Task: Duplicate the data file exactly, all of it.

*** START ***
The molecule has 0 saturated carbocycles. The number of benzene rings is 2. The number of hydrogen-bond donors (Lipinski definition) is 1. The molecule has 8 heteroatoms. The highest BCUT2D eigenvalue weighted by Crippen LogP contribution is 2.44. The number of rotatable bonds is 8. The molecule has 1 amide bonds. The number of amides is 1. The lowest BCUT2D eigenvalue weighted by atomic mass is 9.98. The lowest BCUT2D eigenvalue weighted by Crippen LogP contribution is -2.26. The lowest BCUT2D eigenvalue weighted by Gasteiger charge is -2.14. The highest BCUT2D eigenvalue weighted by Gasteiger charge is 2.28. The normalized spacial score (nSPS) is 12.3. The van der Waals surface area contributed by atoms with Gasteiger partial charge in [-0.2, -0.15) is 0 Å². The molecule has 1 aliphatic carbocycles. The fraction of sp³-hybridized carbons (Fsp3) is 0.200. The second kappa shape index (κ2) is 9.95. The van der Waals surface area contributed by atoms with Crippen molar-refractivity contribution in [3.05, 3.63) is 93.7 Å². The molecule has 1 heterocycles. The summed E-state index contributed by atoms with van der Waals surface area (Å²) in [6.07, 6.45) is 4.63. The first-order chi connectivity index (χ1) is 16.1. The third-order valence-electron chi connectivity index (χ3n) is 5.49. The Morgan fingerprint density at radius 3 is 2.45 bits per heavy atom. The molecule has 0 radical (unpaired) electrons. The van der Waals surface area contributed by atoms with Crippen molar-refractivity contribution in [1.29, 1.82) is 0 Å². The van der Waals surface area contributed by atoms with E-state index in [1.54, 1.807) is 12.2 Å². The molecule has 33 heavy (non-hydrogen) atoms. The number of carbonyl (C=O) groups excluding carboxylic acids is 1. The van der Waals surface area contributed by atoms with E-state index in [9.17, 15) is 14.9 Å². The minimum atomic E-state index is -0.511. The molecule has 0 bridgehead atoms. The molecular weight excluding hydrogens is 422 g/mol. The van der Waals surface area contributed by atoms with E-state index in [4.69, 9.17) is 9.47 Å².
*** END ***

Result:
The molecule has 0 saturated carbocycles. The number of benzene rings is 2. The number of hydrogen-bond donors (Lipinski definition) is 1. The molecule has 8 heteroatoms. The highest BCUT2D eigenvalue weighted by Crippen LogP contribution is 2.44. The number of rotatable bonds is 8. The molecule has 1 amide bonds. The number of amides is 1. The lowest BCUT2D eigenvalue weighted by atomic mass is 9.98. The lowest BCUT2D eigenvalue weighted by Crippen LogP contribution is -2.26. The lowest BCUT2D eigenvalue weighted by Gasteiger charge is -2.14. The highest BCUT2D eigenvalue weighted by Gasteiger charge is 2.28. The normalized spacial score (nSPS) is 12.3. The van der Waals surface area contributed by atoms with Gasteiger partial charge in [-0.2, -0.15) is 0 Å². The molecule has 1 aliphatic carbocycles. The fraction of sp³-hybridized carbons (Fsp3) is 0.200. The second kappa shape index (κ2) is 9.95. The van der Waals surface area contributed by atoms with Crippen molar-refractivity contribution in [3.05, 3.63) is 93.7 Å². The molecule has 1 heterocycles. The summed E-state index contributed by atoms with van der Waals surface area (Å²) in [6.07, 6.45) is 4.63. The first-order chi connectivity index (χ1) is 16.1. The third-order valence-electron chi connectivity index (χ3n) is 5.49. The Morgan fingerprint density at radius 3 is 2.45 bits per heavy atom. The molecule has 0 radical (unpaired) electrons. The van der Waals surface area contributed by atoms with Crippen molar-refractivity contribution in [1.29, 1.82) is 0 Å². The van der Waals surface area contributed by atoms with E-state index in [1.54, 1.807) is 12.2 Å². The molecule has 33 heavy (non-hydrogen) atoms. The number of carbonyl (C=O) groups excluding carboxylic acids is 1. The van der Waals surface area contributed by atoms with E-state index in [9.17, 15) is 14.9 Å². The minimum atomic E-state index is -0.511. The molecule has 0 bridgehead atoms. The molecular weight excluding hydrogens is 422 g/mol. The van der Waals surface area contributed by atoms with E-state index in [4.69, 9.17) is 9.47 Å².